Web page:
Effects of dynamic stretching on strength, muscle imbalance, and muscle activation

Pablo B. Costa, Trent J. Herda, Ashley A. Herda, Joel T. Cramer

Research output: Contribution to journalArticle

24 Citations (Scopus)

Abstract

Purpose: This study aimed to examine the acute effects of dynamic stretching on concentric leg extensor and flexor peak torque, eccentric leg flexor peak torque, and the conventional and functional hamstring-quadriceps (H:Q) ratios. Methods: Twenty-one women (mean ± SD age = 20.6 ± 2.0 yr, body mass = 64.5 ± 9.3 kg, height = 164.7 ± 6.5 cm) performed maximal voluntary isokinetic leg extension, flexion, and eccentric hamstring muscle actions at the angular velocities of 60 ·s and 180 ·s before and after a bout of dynamic hamstring and quadriceps stretching as well as a control condition. Results: Leg flexion peak torque decreased under both control (mean ± SE for 60 ·s = 75.8 ± 4.0 to 72.4 ± 3.7 N·m, 180 ·s = 62.1 ± 3.2 to 59.1 ± 3.1 N·m) and stretching (60 ·s = 73.1 ± 3.9 to 65.8 ± 3.3 N·m, 180 ·s = 61.2 ± 3.3 to 54.7 ± 2.6 N·m) conditions, whereas eccentric hamstring peak torque decreased only after the stretching (60 ·s = 87.3 ± 5.1 to 73.3 ± 3.6 N·m, 180 ·s = 89.2 ± 4.4 to 77.0 ± 3.4 N·m) intervention (P ≤ 0.05). Stretching also caused a decrease in conventional H:Q (60 ·s = 0.58 ± 0.02 to 0.54 ± 0.02, 180 ·s = 0.67 ± 0.02 to 0.61 ± 0.03) and functional H:Q ratios (60 ·s = 0.69 ± 0.03 to 0.60 ± 0.03, 180 ·s = 1.00 ± 0.06 to 0.60 ± 0.03) (P ≤ 0.05). Conclusions: Because dynamic stretching reduced concentric and eccentric hamstring strength as well as the conventional and functional H:Q ratios, fitness and allied-health professionals may need to be cautious when recommending dynamic rather than static stretching to maintain muscle force.

Original languageEnglish (US)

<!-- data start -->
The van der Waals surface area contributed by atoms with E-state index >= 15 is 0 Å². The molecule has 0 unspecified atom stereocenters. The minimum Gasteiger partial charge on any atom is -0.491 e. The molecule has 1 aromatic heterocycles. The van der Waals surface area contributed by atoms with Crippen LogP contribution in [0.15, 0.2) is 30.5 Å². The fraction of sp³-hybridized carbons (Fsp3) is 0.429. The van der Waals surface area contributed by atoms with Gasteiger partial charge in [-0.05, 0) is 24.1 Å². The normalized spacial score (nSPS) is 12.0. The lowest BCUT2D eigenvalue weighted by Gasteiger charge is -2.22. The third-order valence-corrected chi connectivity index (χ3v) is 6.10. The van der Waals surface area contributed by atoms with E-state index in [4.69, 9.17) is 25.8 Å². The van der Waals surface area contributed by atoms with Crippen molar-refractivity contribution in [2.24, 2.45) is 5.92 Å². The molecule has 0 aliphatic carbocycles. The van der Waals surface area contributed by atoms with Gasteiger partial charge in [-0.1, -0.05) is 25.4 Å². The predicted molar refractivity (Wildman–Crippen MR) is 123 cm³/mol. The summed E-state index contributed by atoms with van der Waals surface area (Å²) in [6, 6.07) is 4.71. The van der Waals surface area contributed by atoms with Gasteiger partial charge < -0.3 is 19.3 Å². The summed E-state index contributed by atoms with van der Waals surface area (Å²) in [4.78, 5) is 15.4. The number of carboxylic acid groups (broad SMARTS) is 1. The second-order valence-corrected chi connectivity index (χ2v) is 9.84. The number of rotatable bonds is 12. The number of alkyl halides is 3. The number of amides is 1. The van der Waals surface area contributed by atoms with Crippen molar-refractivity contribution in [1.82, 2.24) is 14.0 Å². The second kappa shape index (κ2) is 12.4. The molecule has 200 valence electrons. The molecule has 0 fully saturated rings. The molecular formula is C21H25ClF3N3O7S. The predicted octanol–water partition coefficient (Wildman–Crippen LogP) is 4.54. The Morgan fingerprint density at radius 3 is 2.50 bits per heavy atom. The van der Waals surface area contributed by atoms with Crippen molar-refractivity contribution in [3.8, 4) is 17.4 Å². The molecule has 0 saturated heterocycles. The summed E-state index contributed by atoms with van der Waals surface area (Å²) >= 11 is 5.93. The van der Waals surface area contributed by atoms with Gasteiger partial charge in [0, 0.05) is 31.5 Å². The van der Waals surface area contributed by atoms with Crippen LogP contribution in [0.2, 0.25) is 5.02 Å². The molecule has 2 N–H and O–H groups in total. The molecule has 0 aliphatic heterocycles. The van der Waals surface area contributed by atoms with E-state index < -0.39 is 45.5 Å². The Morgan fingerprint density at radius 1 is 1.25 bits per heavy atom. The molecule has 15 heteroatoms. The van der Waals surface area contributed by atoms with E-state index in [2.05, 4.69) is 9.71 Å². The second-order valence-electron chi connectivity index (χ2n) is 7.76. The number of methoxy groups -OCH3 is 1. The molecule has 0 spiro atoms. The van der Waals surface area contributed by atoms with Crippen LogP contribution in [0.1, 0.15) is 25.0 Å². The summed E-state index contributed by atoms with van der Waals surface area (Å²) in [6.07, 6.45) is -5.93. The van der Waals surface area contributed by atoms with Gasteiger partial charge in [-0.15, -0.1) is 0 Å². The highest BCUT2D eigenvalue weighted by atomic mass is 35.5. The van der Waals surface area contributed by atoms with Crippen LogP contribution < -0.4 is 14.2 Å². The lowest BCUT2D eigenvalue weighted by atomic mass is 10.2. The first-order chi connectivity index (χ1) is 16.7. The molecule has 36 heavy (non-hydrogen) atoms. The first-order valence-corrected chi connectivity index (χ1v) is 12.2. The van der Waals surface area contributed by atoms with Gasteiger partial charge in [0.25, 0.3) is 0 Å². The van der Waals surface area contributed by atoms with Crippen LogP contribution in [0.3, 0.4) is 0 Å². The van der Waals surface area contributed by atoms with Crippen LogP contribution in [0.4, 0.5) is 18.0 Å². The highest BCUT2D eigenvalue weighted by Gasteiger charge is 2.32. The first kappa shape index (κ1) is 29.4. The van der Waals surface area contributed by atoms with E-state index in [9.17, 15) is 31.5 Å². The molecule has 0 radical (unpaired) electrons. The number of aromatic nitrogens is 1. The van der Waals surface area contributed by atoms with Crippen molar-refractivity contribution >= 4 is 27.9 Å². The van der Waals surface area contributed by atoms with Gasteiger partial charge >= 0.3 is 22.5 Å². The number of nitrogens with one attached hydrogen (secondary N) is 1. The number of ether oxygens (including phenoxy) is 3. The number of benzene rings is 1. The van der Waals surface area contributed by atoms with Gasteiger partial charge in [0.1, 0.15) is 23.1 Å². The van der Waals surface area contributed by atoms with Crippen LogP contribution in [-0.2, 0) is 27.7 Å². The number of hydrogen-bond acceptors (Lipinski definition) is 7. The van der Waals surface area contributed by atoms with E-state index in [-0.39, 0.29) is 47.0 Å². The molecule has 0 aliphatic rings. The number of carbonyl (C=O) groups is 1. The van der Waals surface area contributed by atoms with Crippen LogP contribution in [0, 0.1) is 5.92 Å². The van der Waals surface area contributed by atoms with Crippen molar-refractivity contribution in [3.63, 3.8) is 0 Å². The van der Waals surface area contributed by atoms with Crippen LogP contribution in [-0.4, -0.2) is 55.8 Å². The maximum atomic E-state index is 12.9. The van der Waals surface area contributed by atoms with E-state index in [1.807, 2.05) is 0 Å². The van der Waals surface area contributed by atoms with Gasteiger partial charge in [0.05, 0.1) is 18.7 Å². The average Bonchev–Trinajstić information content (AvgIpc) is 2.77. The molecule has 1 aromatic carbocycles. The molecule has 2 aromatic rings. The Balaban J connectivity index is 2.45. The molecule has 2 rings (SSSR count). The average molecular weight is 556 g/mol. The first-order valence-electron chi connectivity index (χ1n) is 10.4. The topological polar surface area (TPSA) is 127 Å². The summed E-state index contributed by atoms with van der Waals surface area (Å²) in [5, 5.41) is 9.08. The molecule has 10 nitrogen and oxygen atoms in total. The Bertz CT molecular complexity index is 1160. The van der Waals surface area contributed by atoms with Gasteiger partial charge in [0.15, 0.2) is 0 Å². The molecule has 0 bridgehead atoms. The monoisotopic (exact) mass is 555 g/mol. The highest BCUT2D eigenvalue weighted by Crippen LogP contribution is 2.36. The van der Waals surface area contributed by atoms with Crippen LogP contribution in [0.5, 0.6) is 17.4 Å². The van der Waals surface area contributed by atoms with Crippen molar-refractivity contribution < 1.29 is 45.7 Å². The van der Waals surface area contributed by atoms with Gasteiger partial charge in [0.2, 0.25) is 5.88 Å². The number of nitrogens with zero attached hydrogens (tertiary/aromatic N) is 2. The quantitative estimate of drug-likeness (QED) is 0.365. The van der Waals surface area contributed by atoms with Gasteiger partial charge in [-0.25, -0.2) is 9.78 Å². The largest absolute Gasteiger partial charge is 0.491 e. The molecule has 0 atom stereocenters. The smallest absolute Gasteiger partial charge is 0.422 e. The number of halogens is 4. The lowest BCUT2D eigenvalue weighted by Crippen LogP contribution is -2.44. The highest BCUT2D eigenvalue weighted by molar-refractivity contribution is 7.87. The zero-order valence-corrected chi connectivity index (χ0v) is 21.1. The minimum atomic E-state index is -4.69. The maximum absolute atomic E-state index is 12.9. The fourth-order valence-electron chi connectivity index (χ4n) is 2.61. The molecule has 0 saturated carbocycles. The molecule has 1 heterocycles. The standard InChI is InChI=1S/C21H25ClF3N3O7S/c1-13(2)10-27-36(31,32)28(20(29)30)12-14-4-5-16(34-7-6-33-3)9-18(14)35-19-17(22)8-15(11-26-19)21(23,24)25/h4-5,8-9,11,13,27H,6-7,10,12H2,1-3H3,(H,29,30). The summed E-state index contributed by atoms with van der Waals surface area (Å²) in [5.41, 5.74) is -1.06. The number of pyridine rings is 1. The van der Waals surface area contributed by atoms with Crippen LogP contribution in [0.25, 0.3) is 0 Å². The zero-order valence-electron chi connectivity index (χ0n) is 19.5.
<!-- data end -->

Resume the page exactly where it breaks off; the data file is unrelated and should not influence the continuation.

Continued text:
Pages (from-to)586-593
Number of pages8
JournalMedicine and science in sports and exercise
Volume46
Issue number3
DOIs
StatePublished - Mar 1 2014

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Muscle Stretching Exercises
Torque
Muscle Strength
Leg
Muscles
Allied Health Personnel

Keywords

  • INJURY RISK
  • ISOKINETIC
  • KNEE INJURY
  • MUSCLE INJURY
  • MUSCLE STRAIN
  • MUSCLE STRENGTH
  • STRETCHING INDUCED

ASJC Scopus subject areas

  • Orthopedics and Sports Medicine
  • Physical Therapy, Sports Therapy and Rehabilitation

Cite this

Effects of dynamic stretching on strength, muscle imbalance, and muscle activation. / Costa, Pablo B.; Herda, Trent J.; Herda, Ashley A.; Cramer, Joel T.

In: Medicine and science in sports and exercise, Vol. 46, No. 3, 01.03.2014, p. 586-593.

Research output: Contribution to journalArticle

Costa, Pablo B. ; Herda, Trent J. ; Herda, Ashley A. ; Cramer, Joel T. / Effects of dynamic stretching on strength, muscle imbalance, and muscle activation. In: Medicine and science in sports and exercise. 2014 ; Vol. 46, No. 3. pp. 586-593.
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abstract = "Purpose: This study aimed to examine the acute effects of dynamic stretching on concentric leg extensor and flexor peak torque, eccentric leg flexor peak torque, and the conventional and functional hamstring-quadriceps (H:Q) ratios. Methods: Twenty-one women (mean ± SD age = 20.6 ± 2.0 yr, body mass = 64.5 ± 9.3 kg, height = 164.7 ± 6.5 cm) performed maximal voluntary isokinetic leg extension, flexion, and eccentric hamstring muscle actions at the angular velocities of 60 ·s and 180 ·s before and after a bout of dynamic hamstring and quadriceps stretching as well as a control condition. Results: Leg flexion peak torque decreased under both control (mean ± SE for 60 ·s = 75.8 ± 4.0 to 72.4 ± 3.7 N·m, 180 ·s = 62.1 ± 3.2 to 59.1 ± 3.1 N·m) and stretching (60 ·s = 73.1 ± 3.9 to 65.8 ± 3.3 N·m, 180 ·s = 61.2 ± 3.3 to 54.7 ± 2.6 N·m) conditions, whereas eccentric hamstring peak torque decreased only after the stretching (60 ·s = 87.3 ± 5.1 to 73.3 ± 3.6 N·m, 180 ·s = 89.2 ± 4.4 to 77.0 ± 3.4 N·m) intervention (P ≤ 0.05). Stretching also caused a decrease in conventional H:Q (60 ·s = 0.58 ± 0.02 to 0.54 ± 0.02, 180 ·s = 0.67 ± 0.02 to 0.61 ± 0.03) and functional H:Q ratios (60 ·s = 0.69 ± 0.03 to 0.60 ± 0.03, 180 ·s = 1.00 ± 0.06 to 0.60 ± 0.03) (P ≤ 0.05). Conclusions: Because dynamic stretching reduced concentric and eccentric hamstring strength as well as the conventional and functional H:Q ratios, fitness and allied-health professionals may need to be cautious when recommending dynamic rather than static stretching to maintain muscle force.",